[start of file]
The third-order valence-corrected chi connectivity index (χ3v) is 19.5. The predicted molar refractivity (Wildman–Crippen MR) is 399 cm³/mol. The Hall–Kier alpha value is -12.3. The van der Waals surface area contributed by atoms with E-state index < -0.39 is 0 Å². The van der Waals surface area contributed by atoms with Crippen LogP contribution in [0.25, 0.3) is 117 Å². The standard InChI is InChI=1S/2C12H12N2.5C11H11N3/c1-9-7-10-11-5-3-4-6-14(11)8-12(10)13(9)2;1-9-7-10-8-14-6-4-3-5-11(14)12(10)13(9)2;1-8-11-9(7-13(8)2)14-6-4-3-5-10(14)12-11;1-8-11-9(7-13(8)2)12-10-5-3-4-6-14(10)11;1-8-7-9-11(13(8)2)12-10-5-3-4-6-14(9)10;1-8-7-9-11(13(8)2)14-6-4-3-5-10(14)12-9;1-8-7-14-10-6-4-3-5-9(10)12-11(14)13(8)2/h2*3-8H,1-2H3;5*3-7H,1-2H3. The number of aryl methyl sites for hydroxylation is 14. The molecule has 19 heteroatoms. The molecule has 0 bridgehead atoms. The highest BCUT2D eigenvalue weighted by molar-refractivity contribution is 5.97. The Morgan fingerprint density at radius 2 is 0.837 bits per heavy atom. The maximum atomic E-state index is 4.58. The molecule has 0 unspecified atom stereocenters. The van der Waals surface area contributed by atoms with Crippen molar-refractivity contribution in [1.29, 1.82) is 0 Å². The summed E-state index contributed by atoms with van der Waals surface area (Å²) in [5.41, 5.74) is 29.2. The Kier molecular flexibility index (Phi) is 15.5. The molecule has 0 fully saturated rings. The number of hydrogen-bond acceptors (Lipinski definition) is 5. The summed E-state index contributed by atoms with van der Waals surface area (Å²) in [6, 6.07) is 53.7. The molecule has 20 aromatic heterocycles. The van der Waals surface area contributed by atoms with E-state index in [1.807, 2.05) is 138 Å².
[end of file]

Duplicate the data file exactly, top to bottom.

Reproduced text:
The third-order valence-corrected chi connectivity index (χ3v) is 19.5. The predicted molar refractivity (Wildman–Crippen MR) is 399 cm³/mol. The Hall–Kier alpha value is -12.3. The van der Waals surface area contributed by atoms with E-state index < -0.39 is 0 Å². The van der Waals surface area contributed by atoms with Crippen LogP contribution in [0.25, 0.3) is 117 Å². The standard InChI is InChI=1S/2C12H12N2.5C11H11N3/c1-9-7-10-11-5-3-4-6-14(11)8-12(10)13(9)2;1-9-7-10-8-14-6-4-3-5-11(14)12(10)13(9)2;1-8-11-9(7-13(8)2)14-6-4-3-5-10(14)12-11;1-8-11-9(7-13(8)2)12-10-5-3-4-6-14(10)11;1-8-7-9-11(13(8)2)12-10-5-3-4-6-14(9)10;1-8-7-9-11(13(8)2)14-6-4-3-5-10(14)12-9;1-8-7-14-10-6-4-3-5-9(10)12-11(14)13(8)2/h2*3-8H,1-2H3;5*3-7H,1-2H3. The number of aryl methyl sites for hydroxylation is 14. The molecule has 19 heteroatoms. The molecule has 0 bridgehead atoms. The highest BCUT2D eigenvalue weighted by molar-refractivity contribution is 5.97. The Morgan fingerprint density at radius 2 is 0.837 bits per heavy atom. The maximum atomic E-state index is 4.58. The molecule has 0 unspecified atom stereocenters. The van der Waals surface area contributed by atoms with Crippen molar-refractivity contribution in [1.29, 1.82) is 0 Å². The summed E-state index contributed by atoms with van der Waals surface area (Å²) in [5.41, 5.74) is 29.2. The Kier molecular flexibility index (Phi) is 15.5. The molecule has 0 fully saturated rings. The number of hydrogen-bond acceptors (Lipinski definition) is 5. The summed E-state index contributed by atoms with van der Waals surface area (Å²) in [6, 6.07) is 53.7. The molecule has 20 aromatic heterocycles. The van der Waals surface area contributed by atoms with E-state index in [1.807, 2.05) is 138 Å².